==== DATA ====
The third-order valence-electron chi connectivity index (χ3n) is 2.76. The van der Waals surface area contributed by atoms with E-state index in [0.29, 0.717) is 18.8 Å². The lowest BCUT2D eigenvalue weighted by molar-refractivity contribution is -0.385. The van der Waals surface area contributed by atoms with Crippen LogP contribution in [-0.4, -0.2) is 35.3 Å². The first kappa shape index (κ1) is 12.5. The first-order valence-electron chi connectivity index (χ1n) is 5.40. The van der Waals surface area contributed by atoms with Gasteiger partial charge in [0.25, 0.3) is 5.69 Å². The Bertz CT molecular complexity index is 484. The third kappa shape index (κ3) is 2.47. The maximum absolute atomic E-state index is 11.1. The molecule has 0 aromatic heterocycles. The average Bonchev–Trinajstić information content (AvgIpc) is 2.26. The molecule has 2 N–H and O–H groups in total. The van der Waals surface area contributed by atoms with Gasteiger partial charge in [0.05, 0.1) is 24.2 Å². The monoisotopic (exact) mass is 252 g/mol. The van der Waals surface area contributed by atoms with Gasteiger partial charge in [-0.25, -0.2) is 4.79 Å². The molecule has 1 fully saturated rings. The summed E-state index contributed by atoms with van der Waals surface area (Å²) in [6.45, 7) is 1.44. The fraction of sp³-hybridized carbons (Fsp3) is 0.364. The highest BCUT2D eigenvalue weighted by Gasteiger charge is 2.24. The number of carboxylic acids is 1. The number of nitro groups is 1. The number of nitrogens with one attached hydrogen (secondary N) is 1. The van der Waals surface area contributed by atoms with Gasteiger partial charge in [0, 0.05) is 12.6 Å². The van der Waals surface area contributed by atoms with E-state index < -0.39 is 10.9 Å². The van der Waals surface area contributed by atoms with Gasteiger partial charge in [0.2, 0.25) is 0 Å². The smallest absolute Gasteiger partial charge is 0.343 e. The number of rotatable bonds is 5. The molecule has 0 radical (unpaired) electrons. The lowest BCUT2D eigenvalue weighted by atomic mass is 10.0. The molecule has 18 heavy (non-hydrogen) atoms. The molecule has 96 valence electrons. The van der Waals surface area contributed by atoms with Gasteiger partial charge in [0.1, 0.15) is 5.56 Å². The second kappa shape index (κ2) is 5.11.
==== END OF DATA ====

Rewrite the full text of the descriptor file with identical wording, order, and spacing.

The third-order valence-electron chi connectivity index (χ3n) is 2.76. The van der Waals surface area contributed by atoms with E-state index in [0.29, 0.717) is 18.8 Å². The lowest BCUT2D eigenvalue weighted by molar-refractivity contribution is -0.385. The van der Waals surface area contributed by atoms with Crippen LogP contribution in [-0.4, -0.2) is 35.3 Å². The first kappa shape index (κ1) is 12.5. The first-order valence-electron chi connectivity index (χ1n) is 5.40. The van der Waals surface area contributed by atoms with Gasteiger partial charge in [0.25, 0.3) is 5.69 Å². The Bertz CT molecular complexity index is 484. The third kappa shape index (κ3) is 2.47. The maximum absolute atomic E-state index is 11.1. The molecule has 0 aromatic heterocycles. The average Bonchev–Trinajstić information content (AvgIpc) is 2.26. The molecule has 2 N–H and O–H groups in total. The van der Waals surface area contributed by atoms with Gasteiger partial charge in [0.05, 0.1) is 24.2 Å². The monoisotopic (exact) mass is 252 g/mol. The van der Waals surface area contributed by atoms with Gasteiger partial charge in [-0.25, -0.2) is 4.79 Å². The molecule has 1 fully saturated rings. The summed E-state index contributed by atoms with van der Waals surface area (Å²) in [6.45, 7) is 1.44. The fraction of sp³-hybridized carbons (Fsp3) is 0.364. The highest BCUT2D eigenvalue weighted by Gasteiger charge is 2.24. The number of carboxylic acids is 1. The number of nitro groups is 1. The number of nitrogens with one attached hydrogen (secondary N) is 1. The van der Waals surface area contributed by atoms with Gasteiger partial charge in [0, 0.05) is 12.6 Å². The van der Waals surface area contributed by atoms with E-state index < -0.39 is 10.9 Å². The van der Waals surface area contributed by atoms with Gasteiger partial charge in [0.2, 0.25) is 0 Å². The smallest absolute Gasteiger partial charge is 0.343 e. The number of rotatable bonds is 5. The molecule has 0 radical (unpaired) electrons. The lowest BCUT2D eigenvalue weighted by atomic mass is 10.0. The molecule has 18 heavy (non-hydrogen) atoms. The molecule has 96 valence electrons. The van der Waals surface area contributed by atoms with Gasteiger partial charge in [0.1, 0.15) is 5.56 Å². The second kappa shape index (κ2) is 5.11.